Before we dive into how to secure a network or infrastructure, it is important to understand the approach each governing body takes in terms of testing their respective compliance. Though they often look for similar items and configurations, the goal and focus of each is different.

PCI cares less about how the entire network is configured. Instead, it focuses on specific entities which fall under their jurisdiction; the protection of credit card user information. They want to ensure the database storing the information is properly secured from illegal access by users on the network, as well as hackers. Further, they must ensure any public facing entities which accept credit cards are secured and running the latest versions of software and security certificates. The basic testing for PCI compliance includes penetration testing of all public facing entities to ensure the surface area for attack is minimal. SSL/TLS certificates are checked, ecommerce software is checked to ensure there are no known vulnerabilities, and in-transit encryption is verified. A comprehensive PCI test will also include verification of at-rest encryption of the credit card processing database to ensure it cannot be illegally duplicated, as well as looking into the security policy, planning, and management of the systems.

HIPAA focuses on the avenues of user access at a medical practice to patient records and includes things like checking to make sure all users have a unique username and password for auditing purposes and remote access to HIPAA compliant data, how patient records are moved from location to location (physically and virtually), penetration and vulnerability testing, backup encryption verification, and more. Basically, any way a human could accidentally or intentionally disclose protected patient data is investigated. Even conversations between practitioners regarding patients is regulated, as well as how computer monitors are oriented in regards to eavesdropping by non-authorized individuals, such as other patients, within the facility. With new facilities, HIPAA auditing will include all of the above as well as inspections for privacy partitions, how rooms with compliant information are protected from non-authorized personnel, vulnerabilities in the data network, such as weak wireless security or guest access that is not properly isolated from the private network.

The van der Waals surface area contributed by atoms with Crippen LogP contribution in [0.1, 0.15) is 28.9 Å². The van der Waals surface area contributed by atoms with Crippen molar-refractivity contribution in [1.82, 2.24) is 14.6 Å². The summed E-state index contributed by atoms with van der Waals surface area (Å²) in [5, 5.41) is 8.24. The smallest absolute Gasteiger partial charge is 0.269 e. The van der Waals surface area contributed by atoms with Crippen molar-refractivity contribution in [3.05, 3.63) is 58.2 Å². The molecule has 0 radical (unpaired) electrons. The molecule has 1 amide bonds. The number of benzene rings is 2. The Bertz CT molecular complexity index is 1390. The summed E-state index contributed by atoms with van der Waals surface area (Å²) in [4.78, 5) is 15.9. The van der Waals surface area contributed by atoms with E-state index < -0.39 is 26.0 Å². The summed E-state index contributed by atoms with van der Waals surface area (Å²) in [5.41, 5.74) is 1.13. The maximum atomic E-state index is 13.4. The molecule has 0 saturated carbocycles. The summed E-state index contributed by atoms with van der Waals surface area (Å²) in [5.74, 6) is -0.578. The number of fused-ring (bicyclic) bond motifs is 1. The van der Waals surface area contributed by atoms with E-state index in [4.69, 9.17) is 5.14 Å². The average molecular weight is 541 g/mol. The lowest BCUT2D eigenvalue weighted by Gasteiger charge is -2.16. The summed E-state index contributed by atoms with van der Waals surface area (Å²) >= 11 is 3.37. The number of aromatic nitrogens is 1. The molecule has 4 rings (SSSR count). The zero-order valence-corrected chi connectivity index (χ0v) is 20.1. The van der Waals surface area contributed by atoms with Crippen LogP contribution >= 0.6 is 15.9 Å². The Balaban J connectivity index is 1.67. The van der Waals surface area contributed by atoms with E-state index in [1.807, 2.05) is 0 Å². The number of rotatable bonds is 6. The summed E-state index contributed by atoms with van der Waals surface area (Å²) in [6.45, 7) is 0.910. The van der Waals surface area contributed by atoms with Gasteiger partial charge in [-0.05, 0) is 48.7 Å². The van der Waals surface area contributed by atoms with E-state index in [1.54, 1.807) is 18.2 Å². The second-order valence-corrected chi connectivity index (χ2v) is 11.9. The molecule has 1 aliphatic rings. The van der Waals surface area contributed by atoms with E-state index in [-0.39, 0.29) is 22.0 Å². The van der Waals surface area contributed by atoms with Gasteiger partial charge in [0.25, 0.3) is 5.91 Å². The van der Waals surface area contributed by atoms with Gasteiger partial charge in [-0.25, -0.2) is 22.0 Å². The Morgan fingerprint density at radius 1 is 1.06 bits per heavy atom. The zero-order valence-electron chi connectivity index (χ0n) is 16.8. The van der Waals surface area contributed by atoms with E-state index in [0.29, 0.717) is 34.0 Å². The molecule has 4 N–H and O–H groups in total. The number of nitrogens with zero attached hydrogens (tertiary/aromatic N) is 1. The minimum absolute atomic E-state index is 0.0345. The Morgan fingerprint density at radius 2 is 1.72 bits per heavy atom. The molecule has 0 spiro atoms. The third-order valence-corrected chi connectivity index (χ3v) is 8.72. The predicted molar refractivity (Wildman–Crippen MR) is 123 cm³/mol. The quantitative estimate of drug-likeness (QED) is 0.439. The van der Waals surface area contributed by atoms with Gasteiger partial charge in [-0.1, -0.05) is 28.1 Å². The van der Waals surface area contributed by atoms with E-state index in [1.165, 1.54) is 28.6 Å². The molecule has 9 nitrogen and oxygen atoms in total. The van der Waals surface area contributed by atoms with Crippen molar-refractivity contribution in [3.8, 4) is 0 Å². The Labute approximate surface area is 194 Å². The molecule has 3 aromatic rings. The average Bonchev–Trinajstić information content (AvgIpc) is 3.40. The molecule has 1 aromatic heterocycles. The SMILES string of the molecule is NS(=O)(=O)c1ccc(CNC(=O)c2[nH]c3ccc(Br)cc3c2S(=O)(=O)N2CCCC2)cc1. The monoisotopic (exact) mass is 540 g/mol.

SOX is all about the paper trail and history. Because a company is required to create a process for control and data retention, a SOX audit is extremely comprehensive and will focus on how data is being entered, stored, and retained. A SOX audit is like an IRS audit on steroids! An external SOX auditor, not to be confused with a company’s internal staff auditor (or paid contractor in some cases), seeks to verify all data, as it relates to the finances of a corporation, is readily available and verifiable as untampered with from the time of input. Gaps in the data are cause for serious concern and serve as red flags for a SOX audit, so ensuring retention is thorough and highly redundant is a must. Data, or business records, has a very broad definition within SOX and includes not only financial accounting records but any paperwork pertaining to finance,

including email, recorded conversations, and directives to change financial information. SOX also requires the longest length of history in data retention. Similar to SEC compliance, SOX requires all data be archived and retained for no less than seven years. Some records, such as bank statements, charts of accounts, contracts, employee payroll records, legal correspondence, training manuals, and even union agreements must be kept permanently.

Now that you have a thorough overview of PCI, HIPAA and SOX it is time to take action! While it may seem overwhelming, following these eight steps across your network and systems can ensure compliance to PCI, HIPAA, and/or SOX:

1. Create a baseline of understanding of your network status prior to ensuring compliance. There are several testing tools available which allow you to run a basic compliance audit to determine vulnerabilities. These tools go a long way to helping understand just how much, or little, work is needed to bring the network up to code.

2. Have an excellent backup schema, which includes back up and archive of data onsite and offsite, and conduct periodic restore tests. Onsite will ensure quick and easy access to backups and offer the best performance when recovery is needed. Offsite provides disaster recovery in case of catastrophic failure of the infrastructure or destruction of the business site (fire, tornado, flood, etc.). Data loss can be tantamount to malfeasance in the eyes of a government audit, so this step is critical to achieving compliance.

3. Encrypt data, and the platforms it resides on, to protect against loss, theft or malfeasance. A theft or loss of more than fifty HIPAA compliant records constitutes a breach that must be reported to HIPAA, as well as local media and all patients within the practice. Theft of PCI compliant data can result in the loss of ability to accept credit cards. Loss of data in SOX is a violation of the data retention policy and can cost the company the right to conduct business. In each case, it’s possible the business could be liable for millions of dollars in fines and damages, not to mention the loss of reputation.

4. Ensure passwords are unique and complex enough to withstand attack, for all network appliances and servers. Make sure all users on the network, from the janitors to the CEO, have a unique login and are set to be fully audited for any actions performed on the network.